April 2, 2020: The IRS issued a warning about COVID-19 related scams. The IRS reiterated that the IRS will not to call you to verify or provide your financial information so you can get an EIP or your refund faster. Taxpayers should also be on the lookout for emails, text messages, websites and social media messages that request money or personal information. Scammers may emphasize the words “stimulus check” or “stimulus payment.” The official term is “economic impact payment.

April 3, 2020: The IRS released its weekly list of written determinations (e.g., Private Letter Rulings, Technical Advice Memorandums and Chief Counsel Advice).

Special thanks to Emily Mussio [...]

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IRS to Temporarily Adjust Operations and Key Compliance Functions

On March 25, 2020, the Internal Revenue Service (IRS) announced a new People First Initiative designed to provide relief to taxpayers on a variety of issues ranging from easing payment guidelines to postponing compliance actions in light of the challenges caused by the Coronavirus (COVID-19) pandemic. The initiative’s projected start date is April 1, 2020, and it is planned to continue through at least July 15, 2020. During this period, the IRS will avoid in-person contacts as much as possible while focusing on taking the steps necessary to protect all applicable statutes of limitation.

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Taxpayer Victory in an IRC Section 199 Contract Manufacturing Case

Recently, the US Federal District Court for the Southern District of Iowa in Meredith Corp. v. United States, No. 4:17-cv-00385 (S.D. Iowa Mar. 20, 2020), held that a magazine publisher was entitled to refund of federal income tax based for the Internal Revenue Code (IRC) section 199 domestic production deduction based upon the printing services performed by a contract manufacturer. At issue in the case was whether the publisher qualified as a printer of magazines for purposes of IRC section 199 despite hiring third-party printers to print its magazines. The Internal Revenue Service (IRS) argued that the third-party printers, not the magazine publisher, had the “benefits and burdens of ownership,” and thus only the third-party printers were eligible for the IRC section 199 deduction. The case involved tax years 2006 through 2012. The Tax Cuts and Jobs Act repealed IRC section 199 domestic production deduction for tax years after 2018.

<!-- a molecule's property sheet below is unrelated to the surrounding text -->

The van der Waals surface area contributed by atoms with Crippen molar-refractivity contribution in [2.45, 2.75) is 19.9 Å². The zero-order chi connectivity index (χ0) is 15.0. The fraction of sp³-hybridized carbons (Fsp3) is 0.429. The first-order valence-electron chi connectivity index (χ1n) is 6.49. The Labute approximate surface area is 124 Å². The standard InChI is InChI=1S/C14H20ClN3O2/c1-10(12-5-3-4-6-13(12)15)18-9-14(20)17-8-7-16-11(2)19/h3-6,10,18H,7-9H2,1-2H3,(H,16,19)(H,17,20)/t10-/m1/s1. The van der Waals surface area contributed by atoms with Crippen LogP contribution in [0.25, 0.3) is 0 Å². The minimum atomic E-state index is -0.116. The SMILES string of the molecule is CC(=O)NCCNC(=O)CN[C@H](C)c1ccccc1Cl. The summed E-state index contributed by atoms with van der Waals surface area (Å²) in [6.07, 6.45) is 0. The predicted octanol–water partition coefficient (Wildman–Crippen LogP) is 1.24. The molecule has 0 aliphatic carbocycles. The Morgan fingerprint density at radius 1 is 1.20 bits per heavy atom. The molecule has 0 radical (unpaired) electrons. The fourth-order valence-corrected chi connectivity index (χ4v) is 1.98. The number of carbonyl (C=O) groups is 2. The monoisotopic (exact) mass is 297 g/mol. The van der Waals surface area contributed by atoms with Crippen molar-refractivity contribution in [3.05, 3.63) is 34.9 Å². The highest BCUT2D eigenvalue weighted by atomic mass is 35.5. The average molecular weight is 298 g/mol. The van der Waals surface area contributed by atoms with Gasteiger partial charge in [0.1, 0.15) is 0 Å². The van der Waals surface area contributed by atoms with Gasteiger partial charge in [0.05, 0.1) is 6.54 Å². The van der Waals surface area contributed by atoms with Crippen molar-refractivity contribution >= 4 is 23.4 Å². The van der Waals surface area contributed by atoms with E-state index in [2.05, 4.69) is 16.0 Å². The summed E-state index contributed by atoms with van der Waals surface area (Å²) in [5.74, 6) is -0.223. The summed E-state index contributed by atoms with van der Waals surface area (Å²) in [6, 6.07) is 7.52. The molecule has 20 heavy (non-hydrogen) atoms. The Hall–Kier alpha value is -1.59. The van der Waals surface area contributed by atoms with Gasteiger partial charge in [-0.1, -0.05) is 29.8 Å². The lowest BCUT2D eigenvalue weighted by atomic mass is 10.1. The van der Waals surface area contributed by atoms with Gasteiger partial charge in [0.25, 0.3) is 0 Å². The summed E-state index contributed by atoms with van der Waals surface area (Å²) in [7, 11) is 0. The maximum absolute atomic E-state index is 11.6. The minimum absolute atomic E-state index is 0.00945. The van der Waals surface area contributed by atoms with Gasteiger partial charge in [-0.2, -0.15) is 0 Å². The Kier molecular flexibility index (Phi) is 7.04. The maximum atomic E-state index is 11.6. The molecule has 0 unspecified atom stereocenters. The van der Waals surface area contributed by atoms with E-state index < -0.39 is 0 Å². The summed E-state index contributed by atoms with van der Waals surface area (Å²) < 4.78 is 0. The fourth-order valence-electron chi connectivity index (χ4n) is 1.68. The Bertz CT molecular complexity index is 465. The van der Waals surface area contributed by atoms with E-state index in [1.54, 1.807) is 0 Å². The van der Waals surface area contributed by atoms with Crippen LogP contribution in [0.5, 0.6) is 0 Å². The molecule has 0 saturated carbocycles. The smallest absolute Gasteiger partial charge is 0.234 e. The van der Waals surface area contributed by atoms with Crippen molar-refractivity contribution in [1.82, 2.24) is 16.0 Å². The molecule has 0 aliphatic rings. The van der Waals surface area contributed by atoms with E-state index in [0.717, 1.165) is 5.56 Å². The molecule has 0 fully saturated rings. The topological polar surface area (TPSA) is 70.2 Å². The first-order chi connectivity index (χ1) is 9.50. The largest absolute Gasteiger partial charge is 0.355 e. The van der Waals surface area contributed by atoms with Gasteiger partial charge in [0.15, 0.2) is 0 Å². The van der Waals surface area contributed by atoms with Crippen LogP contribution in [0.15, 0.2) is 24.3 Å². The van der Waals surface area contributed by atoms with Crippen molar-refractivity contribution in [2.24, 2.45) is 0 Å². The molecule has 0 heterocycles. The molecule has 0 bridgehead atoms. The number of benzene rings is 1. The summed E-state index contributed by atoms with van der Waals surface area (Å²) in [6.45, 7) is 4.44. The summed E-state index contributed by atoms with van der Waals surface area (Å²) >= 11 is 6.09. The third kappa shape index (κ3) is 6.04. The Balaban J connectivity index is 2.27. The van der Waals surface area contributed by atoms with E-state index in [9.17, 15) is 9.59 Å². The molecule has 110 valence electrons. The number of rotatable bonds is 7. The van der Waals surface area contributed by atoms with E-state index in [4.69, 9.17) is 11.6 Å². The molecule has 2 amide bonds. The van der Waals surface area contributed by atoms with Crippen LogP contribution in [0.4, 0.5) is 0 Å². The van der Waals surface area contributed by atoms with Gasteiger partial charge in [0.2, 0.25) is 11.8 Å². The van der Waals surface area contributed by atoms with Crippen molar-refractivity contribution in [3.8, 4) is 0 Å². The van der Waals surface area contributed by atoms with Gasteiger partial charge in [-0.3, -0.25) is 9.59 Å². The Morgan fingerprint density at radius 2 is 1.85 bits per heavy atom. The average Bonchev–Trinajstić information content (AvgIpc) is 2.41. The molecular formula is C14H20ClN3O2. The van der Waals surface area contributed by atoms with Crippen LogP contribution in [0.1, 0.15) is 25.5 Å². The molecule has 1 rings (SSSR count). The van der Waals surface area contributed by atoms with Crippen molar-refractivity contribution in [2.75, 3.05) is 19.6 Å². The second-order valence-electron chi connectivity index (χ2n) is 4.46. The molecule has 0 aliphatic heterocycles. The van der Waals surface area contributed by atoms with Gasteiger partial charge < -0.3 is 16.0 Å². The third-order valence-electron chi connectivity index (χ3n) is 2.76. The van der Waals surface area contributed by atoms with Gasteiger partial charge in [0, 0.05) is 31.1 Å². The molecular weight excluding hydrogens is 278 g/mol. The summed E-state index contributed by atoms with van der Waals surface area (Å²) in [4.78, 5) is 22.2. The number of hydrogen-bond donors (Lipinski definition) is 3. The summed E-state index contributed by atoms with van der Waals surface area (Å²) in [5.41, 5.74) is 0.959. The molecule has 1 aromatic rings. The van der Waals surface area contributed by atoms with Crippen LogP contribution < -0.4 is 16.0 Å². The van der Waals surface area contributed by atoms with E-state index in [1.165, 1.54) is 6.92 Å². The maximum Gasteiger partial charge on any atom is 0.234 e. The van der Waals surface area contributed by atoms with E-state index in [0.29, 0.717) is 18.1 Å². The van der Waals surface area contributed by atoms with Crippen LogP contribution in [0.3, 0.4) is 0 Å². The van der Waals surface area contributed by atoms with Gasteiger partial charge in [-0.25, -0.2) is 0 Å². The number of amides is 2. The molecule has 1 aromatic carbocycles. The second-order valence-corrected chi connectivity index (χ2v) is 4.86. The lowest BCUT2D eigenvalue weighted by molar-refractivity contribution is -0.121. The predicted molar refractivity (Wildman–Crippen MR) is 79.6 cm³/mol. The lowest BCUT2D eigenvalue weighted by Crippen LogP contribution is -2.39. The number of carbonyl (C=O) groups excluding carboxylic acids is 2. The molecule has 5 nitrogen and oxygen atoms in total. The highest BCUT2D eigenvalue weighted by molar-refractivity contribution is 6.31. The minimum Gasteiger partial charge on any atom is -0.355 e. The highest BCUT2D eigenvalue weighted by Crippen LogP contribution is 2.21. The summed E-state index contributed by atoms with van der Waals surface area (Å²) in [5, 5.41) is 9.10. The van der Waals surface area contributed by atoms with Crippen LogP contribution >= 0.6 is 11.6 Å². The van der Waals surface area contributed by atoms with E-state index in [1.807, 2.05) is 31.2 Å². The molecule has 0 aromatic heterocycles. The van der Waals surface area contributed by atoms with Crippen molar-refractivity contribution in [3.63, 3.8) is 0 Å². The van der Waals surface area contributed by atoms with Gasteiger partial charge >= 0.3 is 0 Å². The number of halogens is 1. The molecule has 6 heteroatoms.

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Weekly IRS Roundup March 16 – 20, 2020

Presented below is our summary of significant Internal Revenue Service (IRS) guidance and relevant tax matters for the week of March 16 – 20, 2020. Additionally, for continuing updates on the tax impact of COVID-19, please visit our resource page here.

March 17, 2020: The IRS published Rev. Rul. 2020-9 to provide various prescribed rates for federal income tax purposes for April 2020.

March 18, 2020: The US Tax Court announced that it will close effective March 18, 2020 until further notice. Mail will be held for delivery until the US Tax Court reopens. Taxpayers may comply with statutory deadlines for filing petitions or notices of appeal by timely mailing a petition or notice of appeal, which will be determined by the United States Postal Service’s postmark or the delivery certificate of a designated private delivery service. The eAccess and eFiling systems will remain operational. For more information, see here.

March 19, 2020: The IRS released clarifications to the Instructions for Form 1065-X, Amended Return or Administrative Adjustment Request (AAR). The clarifications relate to the changes resulting from the Bipartisan Budget Act of 2015.

March 20, 2020: The IRS announced that the due date for paying taxes and filing returns is pushed back from April 15, 2020 to July 15, 2020 for individuals and businesses in response to the COVID-19 outbreak. Associated interest, additions to tax and penalties for late payment will also be suspended until July 15, 2020 and begin to accrue on July 16, 2020. This relief is automatic, no forms need to be filed to qualify. State filing and payment deadlines vary and taxpayers should consult the rules of each applicable state. For more information, see here.

March 20, 2020: The IRS released its weekly list of written determinations (e.g., Private Letter Rulings, Technical Advice Memorandums and Chief Counsel Advice).

Special thanks to Emily Mussio in our Chicago office for this week’s roundup.